The Artillery more or lesse, that is vsed to be conducted with an Army.
*30 Cannons for battery, that shoote bullet from 44, 50, 60, and some 70 pound weight; from 6, to 10 inches in height.
20 demy Cannons, from 24 pound bullet, to 30 pound.
20 Culuerins, from 16 pound, to 20 pound bullet.
15 demy Culuerines; 20 Falcons: 25 Falconets; and 12 Sakers.
5000 Quintals or Centenaires of Cannon powder, to remaine in the place of garrison of most respect, oxe hide to couer the powder in cariage; 600 quintals of hargubuze powder, and a number of lether bagges or satchels, to cary powder behind men on horsebacke, and when any battery is set.
9 or 10 thousand Cannon shot, 7 or 8 thousand demy Cannon shot, 3 or 4 thou∣sand Culuerine shot, 3 thousand demy Culuerine shot, 2 thousand Falcon shot, 2 or 3 thousand bullets of lead for Falconets, 6000 shot of diuerse sizes. All these shot and bullets must be carried in coffers, and strong maunds made of oziers or mats, 300 Centenaires of lead, 500 Centenaires of match, 2000 iron shouels, 7 or 8 thousand mattocks, 4 or 5 thousand pickaxes, 2000 axes and hatchets to cut wood, 1500 wood hookes, and tooles to make faggots: the greatest part of all these iron tooles are to haue handles, and healues. There must also bee tables, plankes, & boordes, & good store of such other timber for many necessary causes: Page 135 great store of hand maundes, and baskets to cary earth to the bastion, & gabions; sea compases also, and 4000 great iron nayles for the cariages of the Artillery, and of other midle and lesser sizes: foure great sawes, and many small; eight great iron sledges to breake rockes and great stones, to make the way plaine for the cariages: 20 iron crowes, and iron barres as many: 150 quintals of iron: 50 quin∣tals of steele: 20 augers of the great sort, middle, and lesser sort; two talladores or, which are engines to mount and dismount ordinance: and many spare chargers or ladles of brasse, and many rammers, sponges, and such like, for double Cannon, Cannon, Culuerine, demy Culuerine, Saker, Minion, Falcon, &c.
Good store of nayles of sundry sorts, as well for the wheeles of the Artillery, as for sundry other purposes; many chaines of iron to draw the artillery; store of iron cloutes for the axletrees, with some iron bands for the wheeles; two Romanas which is a certaine skale or beame to weigh powder, match, &c. All tooles apper∣taining vnto a smiths forge.
Horse nayles and horse shoes of all sizes; good store of Cotton match for the lint stockes; cordage of sundry sorts; smal cables for the artillery; certaine cariages, or beds for the Artillery; and spare wheeles to the same: with axletrees, and such like: certaine cartes and wheeles extraordinary to cary the munition.
Eight great coffers, whereof 2 to be full of tallow candles, for the Carpenters and other officers to worke by night, and 2 with lanternes, and 2 with cere-clothes and the other 2 with torches and wax candles, and such other lights: 150 kinder∣kins and barrels to cary the small cordage, and small iron ware, and greasing for the axeltrees, 50 kintals of soape, tarre, & soft grease to annoint the axletrees of the cariages of the ordinance; 60 bundels of scaling ladders, & 3000 muskets and caliuers in store.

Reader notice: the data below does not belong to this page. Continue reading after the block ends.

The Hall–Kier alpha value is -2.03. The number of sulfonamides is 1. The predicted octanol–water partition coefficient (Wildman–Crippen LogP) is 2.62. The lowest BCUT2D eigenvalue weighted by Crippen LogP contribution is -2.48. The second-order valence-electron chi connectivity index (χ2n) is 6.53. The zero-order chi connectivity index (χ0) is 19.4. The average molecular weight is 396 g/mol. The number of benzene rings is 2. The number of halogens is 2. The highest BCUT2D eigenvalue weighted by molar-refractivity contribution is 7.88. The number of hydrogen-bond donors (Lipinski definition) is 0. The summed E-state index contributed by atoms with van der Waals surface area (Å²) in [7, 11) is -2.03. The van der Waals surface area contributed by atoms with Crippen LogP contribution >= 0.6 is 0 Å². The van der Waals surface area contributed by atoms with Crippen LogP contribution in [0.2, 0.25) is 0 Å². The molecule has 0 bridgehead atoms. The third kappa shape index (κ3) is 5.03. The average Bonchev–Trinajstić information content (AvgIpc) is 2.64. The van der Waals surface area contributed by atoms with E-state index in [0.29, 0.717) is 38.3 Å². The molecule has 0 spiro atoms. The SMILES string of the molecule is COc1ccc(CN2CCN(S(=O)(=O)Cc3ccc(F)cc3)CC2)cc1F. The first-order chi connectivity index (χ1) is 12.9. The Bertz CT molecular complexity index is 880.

Moreouer there must be caried with them to make artificial fiers, some quanti∣ty of Sal niter, or peter, as we terme it, Brimstone, sal guma, camphora, pitch, rozine, turpentine, tarre, cole of young hasell, or willow, aqua vitae, liquid vernize, tutia, ar∣senike, alexandrina non praeparata, linsseede oyle, common lampe oyle, Cal viua, quick-siluer, waxe, strong vinegar, and salt-peter three or foure times refined: of all these no great quantity, for they be costly, and seldome vsed.
Truly it is a wonder, to heare and consider what a number of diuerse & sundry things do of necessitie,* appertaine vnto this great ordinance, and the num∣ber of officers and people to gouerne the same: the horses and oxen to draw thē: such store of cartes, waines, and wagons to carry the munition: which must needes be a wonderfull charge vnto a Prince, which either voluntary or constrained, doth vse many of them, as of necessity any Prince maintaining war, either offensiue or defensiue, must needes do.
Therefore haue I made this large relation,* rather to let you vnderstand the excessiue charge that a prince is at in managing of war, thē of necessity to be inser¦ted in this place: especially being in continual actiō, as the Spaniard is: wherefore I say, as did the yong Biscaino one of his subiects, being in examinatiō with me as before I told you, that without the Indies, the spanish king were soone a begger. And much more wold you wonder, shold I make a particular recital of the charge he is, and hath bin at, in the long warres of the Low countries; in his preparation for the cōquest of Portugall; in his fleete & action vnto Tercera Iland; in his proud Page 136 attēpt against vs; In his brables in Britayn; besides the incredible nūber of his pis∣tolets continually flying in (almost) euery nation,* to infect, corrupt, and pierce the mindes, hearts, and soules of good Princes subiectes, to their Princes annoy∣ance, and their owne confusion in fine. Italy, Fraunce, and Flanders, too full of his pencionary troupes: I pray God, that other nations tast not of his infection.